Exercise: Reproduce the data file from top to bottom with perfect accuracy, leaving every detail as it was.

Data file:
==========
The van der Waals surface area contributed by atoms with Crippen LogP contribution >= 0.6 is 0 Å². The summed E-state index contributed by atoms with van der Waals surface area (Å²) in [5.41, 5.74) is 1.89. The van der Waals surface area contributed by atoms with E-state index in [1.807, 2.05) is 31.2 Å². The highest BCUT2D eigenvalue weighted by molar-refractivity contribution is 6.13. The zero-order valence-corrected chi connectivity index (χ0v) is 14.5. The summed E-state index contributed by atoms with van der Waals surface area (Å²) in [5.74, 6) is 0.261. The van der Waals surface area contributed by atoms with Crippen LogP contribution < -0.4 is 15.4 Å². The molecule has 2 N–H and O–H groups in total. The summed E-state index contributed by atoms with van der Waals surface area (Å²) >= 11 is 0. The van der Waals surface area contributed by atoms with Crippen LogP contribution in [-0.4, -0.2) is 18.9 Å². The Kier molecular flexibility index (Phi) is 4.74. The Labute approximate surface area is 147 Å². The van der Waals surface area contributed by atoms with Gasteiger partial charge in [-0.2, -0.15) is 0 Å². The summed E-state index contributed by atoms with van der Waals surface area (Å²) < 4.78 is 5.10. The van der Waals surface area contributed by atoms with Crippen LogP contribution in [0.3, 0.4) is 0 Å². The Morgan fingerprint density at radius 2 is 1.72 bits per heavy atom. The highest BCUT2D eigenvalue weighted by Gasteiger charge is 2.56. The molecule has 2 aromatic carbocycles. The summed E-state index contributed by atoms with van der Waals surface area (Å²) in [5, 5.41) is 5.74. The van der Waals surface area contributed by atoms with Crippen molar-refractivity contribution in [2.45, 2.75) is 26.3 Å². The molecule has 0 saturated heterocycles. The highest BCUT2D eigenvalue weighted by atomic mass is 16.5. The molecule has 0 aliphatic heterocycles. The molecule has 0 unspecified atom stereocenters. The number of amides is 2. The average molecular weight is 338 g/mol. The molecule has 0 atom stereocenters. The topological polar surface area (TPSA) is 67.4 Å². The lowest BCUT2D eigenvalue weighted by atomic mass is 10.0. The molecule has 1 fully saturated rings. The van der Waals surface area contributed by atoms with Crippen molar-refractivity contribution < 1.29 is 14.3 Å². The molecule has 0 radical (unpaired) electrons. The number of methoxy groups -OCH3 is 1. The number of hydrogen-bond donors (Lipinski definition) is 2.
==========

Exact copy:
The van der Waals surface area contributed by atoms with Crippen LogP contribution >= 0.6 is 0 Å². The summed E-state index contributed by atoms with van der Waals surface area (Å²) in [5.41, 5.74) is 1.89. The van der Waals surface area contributed by atoms with E-state index in [1.807, 2.05) is 31.2 Å². The highest BCUT2D eigenvalue weighted by molar-refractivity contribution is 6.13. The zero-order valence-corrected chi connectivity index (χ0v) is 14.5. The summed E-state index contributed by atoms with van der Waals surface area (Å²) in [5.74, 6) is 0.261. The van der Waals surface area contributed by atoms with Crippen LogP contribution < -0.4 is 15.4 Å². The molecule has 2 N–H and O–H groups in total. The summed E-state index contributed by atoms with van der Waals surface area (Å²) >= 11 is 0. The van der Waals surface area contributed by atoms with Crippen LogP contribution in [-0.4, -0.2) is 18.9 Å². The Kier molecular flexibility index (Phi) is 4.74. The Labute approximate surface area is 147 Å². The van der Waals surface area contributed by atoms with Gasteiger partial charge in [-0.2, -0.15) is 0 Å². The summed E-state index contributed by atoms with van der Waals surface area (Å²) < 4.78 is 5.10. The van der Waals surface area contributed by atoms with Crippen LogP contribution in [0.3, 0.4) is 0 Å². The Morgan fingerprint density at radius 2 is 1.72 bits per heavy atom. The highest BCUT2D eigenvalue weighted by Gasteiger charge is 2.56. The molecule has 2 aromatic carbocycles. The summed E-state index contributed by atoms with van der Waals surface area (Å²) in [5, 5.41) is 5.74. The van der Waals surface area contributed by atoms with Crippen molar-refractivity contribution in [2.45, 2.75) is 26.3 Å². The molecule has 0 saturated heterocycles. The highest BCUT2D eigenvalue weighted by atomic mass is 16.5. The molecule has 0 aliphatic heterocycles. The molecule has 0 unspecified atom stereocenters. The number of amides is 2. The average molecular weight is 338 g/mol. The molecule has 0 atom stereocenters. The topological polar surface area (TPSA) is 67.4 Å². The lowest BCUT2D eigenvalue weighted by atomic mass is 10.0. The molecule has 1 fully saturated rings. The van der Waals surface area contributed by atoms with Crippen molar-refractivity contribution < 1.29 is 14.3 Å². The molecule has 0 radical (unpaired) electrons. The number of methoxy groups -OCH3 is 1. The number of hydrogen-bond donors (Lipinski definition) is 2.